God's gracious giving is highlighted in the Lord's Prayer in the midst of the petition of "give us today our daily bread." The words "give," "today," and "daily" recall our constant need to petition our gracious Father.
Even among those whom God has blessed with much "bread," there must be a reminder to practice this petition. The Westminster Larger Catechism puts it this way,
"We pray for ourselves and others, that both they and we, waiting upon the providence of God from day to day in the use of lawful means, may, of his free gift, and as to his fatherly wisdom shall seem best, enjoy a competent portion of them." - WLC Q&A 193
The remainder of this post is an excerpt from The Lord's Prayer: A Family Devotion,
My children love to participate in cooking. They basically demand to help with preparing breakfast whether it’s oatmeal, pancakes, sausage, or eggs. And yet, they do it under my guidance. I provide the ingredients and manage the working system within the kitchen. It’s evident to me they are not providing for themselves. But perhaps to them it’s not. God has in His providence seen fit that Western Christians, for the most part, have never lacked. God has given in abundance, as it’s His right to do. We are like my children. Playing “work” with all of God’s ample supplies. The Lord’s Prayer calls us to look through this flood of blessing and provision to the Provider. As Psalm 65 alluded, there can be great surplus under the hands of God. But the covenant community is not to lose sight of the perpetual need of others. We must ask the Father to “give.” We must ask daily even when it seems that we have been provided for. Many of us will never live like the widows Elisha and Elijah encountered (1 Kgs. 17; 2 Kgs. 4:1). But that is not necessary for us to grow in reliance upon God.
This is especially true of the spiritual things that we relying upon God for (Matt. 6:25). It’s all too common to find Christians who upon receiving the grace of God, treat that grace like a token in their pocket. No, instead it’s like the manna fresh anew every morning. The grace for yesterday was yesterday’s. God has grace enough for today as well. Karl Barth once said, “Progress in our life can only consist in my understanding a little better every day that I am greatly in need of God's mercy; and when I am at the end of my glorious life, then I will have to say with finality: Now I am undone unless I find mercy” (The Great Promise).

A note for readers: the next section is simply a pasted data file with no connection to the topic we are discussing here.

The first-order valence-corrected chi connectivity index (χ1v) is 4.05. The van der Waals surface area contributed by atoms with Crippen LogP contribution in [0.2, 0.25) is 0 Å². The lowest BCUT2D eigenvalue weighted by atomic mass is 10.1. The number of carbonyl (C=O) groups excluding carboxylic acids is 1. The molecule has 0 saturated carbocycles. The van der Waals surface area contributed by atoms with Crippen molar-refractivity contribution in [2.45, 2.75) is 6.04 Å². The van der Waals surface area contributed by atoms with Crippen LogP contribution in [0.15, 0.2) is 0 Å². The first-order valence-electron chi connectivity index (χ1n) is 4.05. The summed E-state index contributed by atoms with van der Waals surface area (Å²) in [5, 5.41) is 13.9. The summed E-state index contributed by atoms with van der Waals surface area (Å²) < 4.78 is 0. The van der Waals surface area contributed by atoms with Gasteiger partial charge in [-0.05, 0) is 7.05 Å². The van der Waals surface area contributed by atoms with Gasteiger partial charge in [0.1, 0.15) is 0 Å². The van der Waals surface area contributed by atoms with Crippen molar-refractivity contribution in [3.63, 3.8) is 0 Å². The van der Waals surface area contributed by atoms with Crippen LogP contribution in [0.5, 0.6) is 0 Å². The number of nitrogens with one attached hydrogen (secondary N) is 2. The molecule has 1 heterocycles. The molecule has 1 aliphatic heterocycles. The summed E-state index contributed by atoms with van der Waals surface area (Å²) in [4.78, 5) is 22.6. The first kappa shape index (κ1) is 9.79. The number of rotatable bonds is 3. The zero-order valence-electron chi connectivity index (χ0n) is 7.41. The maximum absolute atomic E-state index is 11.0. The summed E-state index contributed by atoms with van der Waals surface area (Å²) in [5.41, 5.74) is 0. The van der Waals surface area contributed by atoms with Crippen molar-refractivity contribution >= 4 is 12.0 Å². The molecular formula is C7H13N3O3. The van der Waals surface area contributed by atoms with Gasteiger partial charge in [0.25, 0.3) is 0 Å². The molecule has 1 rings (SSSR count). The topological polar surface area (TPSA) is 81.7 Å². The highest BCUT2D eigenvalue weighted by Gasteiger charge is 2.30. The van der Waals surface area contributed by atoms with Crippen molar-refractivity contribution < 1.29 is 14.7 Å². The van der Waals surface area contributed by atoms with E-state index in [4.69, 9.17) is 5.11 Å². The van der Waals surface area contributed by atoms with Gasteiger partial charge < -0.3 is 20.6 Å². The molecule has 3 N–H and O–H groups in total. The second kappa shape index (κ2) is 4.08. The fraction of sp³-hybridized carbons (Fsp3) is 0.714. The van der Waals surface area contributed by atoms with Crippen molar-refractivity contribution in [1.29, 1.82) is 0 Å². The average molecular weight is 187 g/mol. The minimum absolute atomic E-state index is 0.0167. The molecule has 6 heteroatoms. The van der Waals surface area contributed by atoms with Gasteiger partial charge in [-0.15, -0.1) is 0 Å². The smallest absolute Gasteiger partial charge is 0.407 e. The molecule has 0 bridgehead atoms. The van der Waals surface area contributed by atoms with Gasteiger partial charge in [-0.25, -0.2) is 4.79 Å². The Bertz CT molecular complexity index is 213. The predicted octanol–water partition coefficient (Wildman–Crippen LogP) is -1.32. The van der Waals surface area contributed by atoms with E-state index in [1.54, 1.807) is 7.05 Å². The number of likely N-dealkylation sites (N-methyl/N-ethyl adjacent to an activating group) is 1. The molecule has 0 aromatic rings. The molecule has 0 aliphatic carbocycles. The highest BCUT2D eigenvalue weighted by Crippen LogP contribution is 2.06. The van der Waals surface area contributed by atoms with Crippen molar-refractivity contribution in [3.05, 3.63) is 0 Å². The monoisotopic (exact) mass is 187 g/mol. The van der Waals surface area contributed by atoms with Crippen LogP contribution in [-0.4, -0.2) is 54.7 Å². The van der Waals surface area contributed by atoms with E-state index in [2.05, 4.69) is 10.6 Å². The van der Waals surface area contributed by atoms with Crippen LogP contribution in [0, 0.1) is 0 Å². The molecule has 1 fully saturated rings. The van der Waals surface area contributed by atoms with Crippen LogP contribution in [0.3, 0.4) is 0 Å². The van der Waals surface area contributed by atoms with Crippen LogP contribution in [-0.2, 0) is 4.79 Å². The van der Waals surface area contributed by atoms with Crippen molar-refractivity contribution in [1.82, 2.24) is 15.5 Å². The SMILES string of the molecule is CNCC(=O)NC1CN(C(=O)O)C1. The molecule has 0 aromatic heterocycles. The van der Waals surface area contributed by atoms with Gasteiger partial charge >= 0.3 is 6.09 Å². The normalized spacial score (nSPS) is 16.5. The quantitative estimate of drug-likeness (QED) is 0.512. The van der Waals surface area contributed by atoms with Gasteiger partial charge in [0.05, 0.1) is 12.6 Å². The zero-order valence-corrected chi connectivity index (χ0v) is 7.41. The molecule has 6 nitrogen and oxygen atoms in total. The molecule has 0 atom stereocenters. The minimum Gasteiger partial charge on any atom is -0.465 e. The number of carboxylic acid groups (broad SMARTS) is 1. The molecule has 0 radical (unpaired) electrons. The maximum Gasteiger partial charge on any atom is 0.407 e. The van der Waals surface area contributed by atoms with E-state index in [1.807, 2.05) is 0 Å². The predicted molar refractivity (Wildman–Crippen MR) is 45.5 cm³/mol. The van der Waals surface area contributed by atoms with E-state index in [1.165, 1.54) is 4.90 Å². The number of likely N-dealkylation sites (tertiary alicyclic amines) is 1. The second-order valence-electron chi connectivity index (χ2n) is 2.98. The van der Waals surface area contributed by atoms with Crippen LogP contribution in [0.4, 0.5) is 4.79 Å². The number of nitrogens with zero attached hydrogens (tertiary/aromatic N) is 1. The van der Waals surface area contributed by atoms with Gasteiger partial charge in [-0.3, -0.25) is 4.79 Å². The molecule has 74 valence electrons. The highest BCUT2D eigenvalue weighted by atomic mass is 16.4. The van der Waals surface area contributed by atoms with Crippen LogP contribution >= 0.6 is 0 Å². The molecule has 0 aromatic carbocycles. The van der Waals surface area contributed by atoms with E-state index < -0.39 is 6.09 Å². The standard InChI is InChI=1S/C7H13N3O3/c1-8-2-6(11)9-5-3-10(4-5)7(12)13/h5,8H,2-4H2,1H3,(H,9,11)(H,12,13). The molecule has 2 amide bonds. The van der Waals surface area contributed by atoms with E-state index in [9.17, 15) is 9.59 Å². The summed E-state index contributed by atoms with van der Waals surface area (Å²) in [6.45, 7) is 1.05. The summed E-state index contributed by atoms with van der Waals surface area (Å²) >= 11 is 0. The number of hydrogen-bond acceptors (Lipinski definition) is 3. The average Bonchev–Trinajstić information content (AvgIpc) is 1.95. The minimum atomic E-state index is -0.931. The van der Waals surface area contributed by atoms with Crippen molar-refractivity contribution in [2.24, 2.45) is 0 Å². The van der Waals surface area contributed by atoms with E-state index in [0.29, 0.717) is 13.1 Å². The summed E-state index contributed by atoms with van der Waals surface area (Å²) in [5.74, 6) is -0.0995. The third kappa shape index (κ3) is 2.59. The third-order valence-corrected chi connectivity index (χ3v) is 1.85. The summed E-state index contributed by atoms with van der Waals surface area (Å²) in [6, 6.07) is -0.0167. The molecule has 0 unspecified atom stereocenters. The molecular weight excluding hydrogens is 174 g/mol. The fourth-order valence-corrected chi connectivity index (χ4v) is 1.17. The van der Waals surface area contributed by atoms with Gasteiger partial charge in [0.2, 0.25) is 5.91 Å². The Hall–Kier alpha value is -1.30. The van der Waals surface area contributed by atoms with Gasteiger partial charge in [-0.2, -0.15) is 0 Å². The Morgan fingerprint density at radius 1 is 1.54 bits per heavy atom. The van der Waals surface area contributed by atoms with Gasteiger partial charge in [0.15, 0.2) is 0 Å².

It’s up to us to pray constantly, without ceasing, for the overpowering magnitude of God’s grace. It’s through this rain of the Holy Spirit (Heb. 6:7-8) that the fruits of the Holy Spirit are grown (Gal. 5:22-24). Prayer, Bible study, and meditation are all a part of our daily requests for God to “give us today” the things necessary for our physical and spiritual lives.
Many in modern times are prone to “store up” future reserves. But our stored good are no good without grace. Calvin expressed the need for this petition like this, “The rich, equally with the poor, should remember that none of the things which they have will do them good, unless God grant them the use of them” (Geneva Catechism Q279). In previous times and places, people had to depend on God every day. God has promised to provide when we are dependent on Him and lift our needs unto Him. We are to live in the knowledge that God provides daily even the things we have stored.